Hong Kong keen to invest in Viet Nam infrastructure

Tuesday, Jan 23, 2018 08:08

Part of line 1 of the HCM City Metro urban railways system over the Sai Gon River in HCM City. — VNA/VNS Photo An Hieu

Hong Kong is keen on investing in infrastructure projects in Viet Nam — a blessing given the country’s immense need for infrastructure financing to keep pace with its rapid economic expansion.

In an exclusive interview with Viet Nam News, Vincent H S Lo, chairman of the Hong Kong Trade Development Council, said Viet Nam is a very attractive destination for Hong Kong investment given its large population and rapid economic growth.

“Hong Kong is keen on investing in infrastructure in Viet Nam, especially now with the Belt and Road Initiative,” Vincent said. He said more trade will follow, including tourism and then manufacturing, once sufficient infrastructure is built.

Initiated by China in 2013, the “Belt and Road Initiative” is an ambitious strategy to promote economic co-operation along land and sea corridors spanning 65 countries throughout Asia, Europe and Africa. The area’s massive demand for infrastructure is estimated at US$1.7 trillion a year through to 2030.

As a country participating in the initiative, Viet Nam, among the fastest-growing nations in the world, is also leading in the infrastructure race.

The country has targeted gross domestic product (GDP) growth of 6.7 per cent in 2018 after recording a nine-year high with GDP growth of 6.8 per cent in 2017. It is boosting infrastructure to lure more foreign investment as well as keep its position as one of Asia’s next "Tiger" economies.

Viet Nam has spent about 5-6 per cent of GDP on infrastructure development in recent years, the highest in Southeast Asia and comparable with China’s 6.8 per cent, according to the Asian Development Bank.

The sixth largest economy in the ASEAN bloc needs to invest an estimated $400 billion in infrastructure over the next decade. Given the huge financing gap, the country is endeavouring to attract non-State, private and foreign resources into infrastructure projects, especially in the form of public-private partnerships (PPP).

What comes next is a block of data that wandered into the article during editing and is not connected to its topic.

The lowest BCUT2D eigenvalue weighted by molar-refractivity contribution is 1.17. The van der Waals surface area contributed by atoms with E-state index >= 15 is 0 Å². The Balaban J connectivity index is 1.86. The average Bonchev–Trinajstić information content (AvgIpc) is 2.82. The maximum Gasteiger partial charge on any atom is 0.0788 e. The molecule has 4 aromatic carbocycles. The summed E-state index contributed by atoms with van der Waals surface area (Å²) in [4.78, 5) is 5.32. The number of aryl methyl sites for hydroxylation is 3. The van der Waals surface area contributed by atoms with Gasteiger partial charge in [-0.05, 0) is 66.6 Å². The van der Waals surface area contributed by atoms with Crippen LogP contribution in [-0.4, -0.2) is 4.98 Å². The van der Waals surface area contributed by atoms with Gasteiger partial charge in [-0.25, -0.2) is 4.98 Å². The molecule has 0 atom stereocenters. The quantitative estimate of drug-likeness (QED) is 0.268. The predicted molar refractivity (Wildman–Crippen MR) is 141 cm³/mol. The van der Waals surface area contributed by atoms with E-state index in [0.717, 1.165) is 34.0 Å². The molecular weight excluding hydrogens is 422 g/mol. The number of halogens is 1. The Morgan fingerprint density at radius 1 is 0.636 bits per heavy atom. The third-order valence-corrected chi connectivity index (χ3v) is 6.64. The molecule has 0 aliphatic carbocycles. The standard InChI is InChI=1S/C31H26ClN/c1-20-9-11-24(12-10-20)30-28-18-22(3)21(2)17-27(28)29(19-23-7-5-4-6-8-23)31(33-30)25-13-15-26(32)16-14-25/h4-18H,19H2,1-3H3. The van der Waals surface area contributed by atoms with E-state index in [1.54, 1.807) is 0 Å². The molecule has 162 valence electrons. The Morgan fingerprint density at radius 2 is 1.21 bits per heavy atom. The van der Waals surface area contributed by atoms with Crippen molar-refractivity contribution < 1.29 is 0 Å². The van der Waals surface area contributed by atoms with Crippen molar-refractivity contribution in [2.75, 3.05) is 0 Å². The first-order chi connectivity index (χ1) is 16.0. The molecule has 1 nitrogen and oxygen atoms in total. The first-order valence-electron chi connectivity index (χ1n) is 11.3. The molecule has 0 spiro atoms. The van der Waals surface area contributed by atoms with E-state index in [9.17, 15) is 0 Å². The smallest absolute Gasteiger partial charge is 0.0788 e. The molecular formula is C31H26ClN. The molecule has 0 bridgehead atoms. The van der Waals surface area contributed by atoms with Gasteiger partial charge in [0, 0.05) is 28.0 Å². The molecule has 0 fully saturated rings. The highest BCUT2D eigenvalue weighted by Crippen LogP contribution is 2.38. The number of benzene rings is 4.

“Infrastructure is typically very long term, so you need to have stable transparency as well as provide incentives and guarantees for investors to make 20-30 year investments,” Vincent said.

He suggested the Vietnamese Government make further reforms on market conditions, offering incentives, especially tax incentives, guaranteed return and market opening to attract more foreign investment, just like China did 20 to 30 years ago.

Vincent said a few projects were planned during his visit to Viet Nam last May but declined to disclose further as the companies have not announced it themselves.

“We will definitely continue to come to Viet Nam and make further investments,” Vincent said.

In November, the South China Morning Post said Hong Kong companies have expressed interest in taking part in the development of subway projects in HCM City and Ha Noi.

Stronger partnership

Bilateral trade partnership between Viet Nam and Hong Kong has increased steadily in recent years.

Viet Nam is Hong Kong’s ninth-largest trade partner worldwide and biggest export market in ASEAN with two-way trade value reaching $16.4 billion in the first eleven months of 2017, surpassing the 2016’s total figure of $9.3 billion.

As of November 2017, Hong Kong’s annual imports from Viet Nam touched $7.2 billion while its exports to Viet Nam hit $9.2 billion. Hong Kong has also been among top 10 biggest FDI investors in Viet Nam with total registered investment hitting nearly $18 billion.

In November last year, after three years of negotiations, ASEAN members and Hong Kong finally signed a Free Trade Agreement (FTA). Together with ASEAN-China FTA, economic co-operation between the two sides is expected to grow at a much faster pace.

“Hong Kong would like to be a springboard for Viet Nam but the country must make itself more attractive,” Vincent said, adding that many investors are looking for opportunities in Viet Nam.

Hong Kong is an important entrepot for trade between mainland China and Viet Nam, with 60 per cent of re-exports of goods originating from the Chinese mainland. — VNS

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